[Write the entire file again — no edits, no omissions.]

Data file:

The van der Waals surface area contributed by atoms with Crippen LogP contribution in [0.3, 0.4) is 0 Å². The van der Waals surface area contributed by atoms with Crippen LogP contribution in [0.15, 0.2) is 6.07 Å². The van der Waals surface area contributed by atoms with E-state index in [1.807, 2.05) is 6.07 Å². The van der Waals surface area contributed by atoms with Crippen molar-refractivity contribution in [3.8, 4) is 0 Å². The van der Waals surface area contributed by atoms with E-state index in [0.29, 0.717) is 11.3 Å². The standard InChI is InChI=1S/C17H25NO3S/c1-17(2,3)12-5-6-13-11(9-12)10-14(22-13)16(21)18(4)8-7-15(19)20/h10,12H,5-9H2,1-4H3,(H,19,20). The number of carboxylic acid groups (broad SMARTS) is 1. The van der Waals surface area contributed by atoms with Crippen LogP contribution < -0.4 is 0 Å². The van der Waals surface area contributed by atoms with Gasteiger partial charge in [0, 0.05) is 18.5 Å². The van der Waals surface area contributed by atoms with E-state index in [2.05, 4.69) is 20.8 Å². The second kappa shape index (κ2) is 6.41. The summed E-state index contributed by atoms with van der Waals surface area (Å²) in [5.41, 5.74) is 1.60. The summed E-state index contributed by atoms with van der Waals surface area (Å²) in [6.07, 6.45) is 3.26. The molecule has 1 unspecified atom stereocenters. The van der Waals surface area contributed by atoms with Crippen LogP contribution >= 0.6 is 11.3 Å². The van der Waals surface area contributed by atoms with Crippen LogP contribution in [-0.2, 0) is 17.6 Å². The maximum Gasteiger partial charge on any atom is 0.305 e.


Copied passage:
The van der Waals surface area contributed by atoms with Crippen LogP contribution in [0.3, 0.4) is 0 Å². The van der Waals surface area contributed by atoms with Crippen LogP contribution in [0.15, 0.2) is 6.07 Å². The van der Waals surface area contributed by atoms with E-state index in [1.807, 2.05) is 6.07 Å². The van der Waals surface area contributed by atoms with Crippen molar-refractivity contribution in [3.8, 4) is 0 Å². The van der Waals surface area contributed by atoms with E-state index in [0.29, 0.717) is 11.3 Å². The standard InChI is InChI=1S/C17H25NO3S/c1-17(2,3)12-5-6-13-11(9-12)10-14(22-13)16(21)18(4)8-7-15(19)20/h10,12H,5-9H2,1-4H3,(H,19,20). The number of carboxylic acid groups (broad SMARTS) is 1. The van der Waals surface area contributed by atoms with Crippen LogP contribution < -0.4 is 0 Å². The van der Waals surface area contributed by atoms with Gasteiger partial charge in [0, 0.05) is 18.5 Å². The van der Waals surface area contributed by atoms with E-state index in [2.05, 4.69) is 20.8 Å². The second kappa shape index (κ2) is 6.41. The summed E-state index contributed by atoms with van der Waals surface area (Å²) in [5.41, 5.74) is 1.60. The summed E-state index contributed by atoms with van der Waals surface area (Å²) in [6.07, 6.45) is 3.26. The molecule has 1 unspecified atom stereocenters. The van der Waals surface area contributed by atoms with Crippen LogP contribution >= 0.6 is 11.3 Å². The van der Waals surface area contributed by atoms with Crippen LogP contribution in [-0.2, 0) is 17.6 Å². The maximum Gasteiger partial charge on any atom is 0.305 e.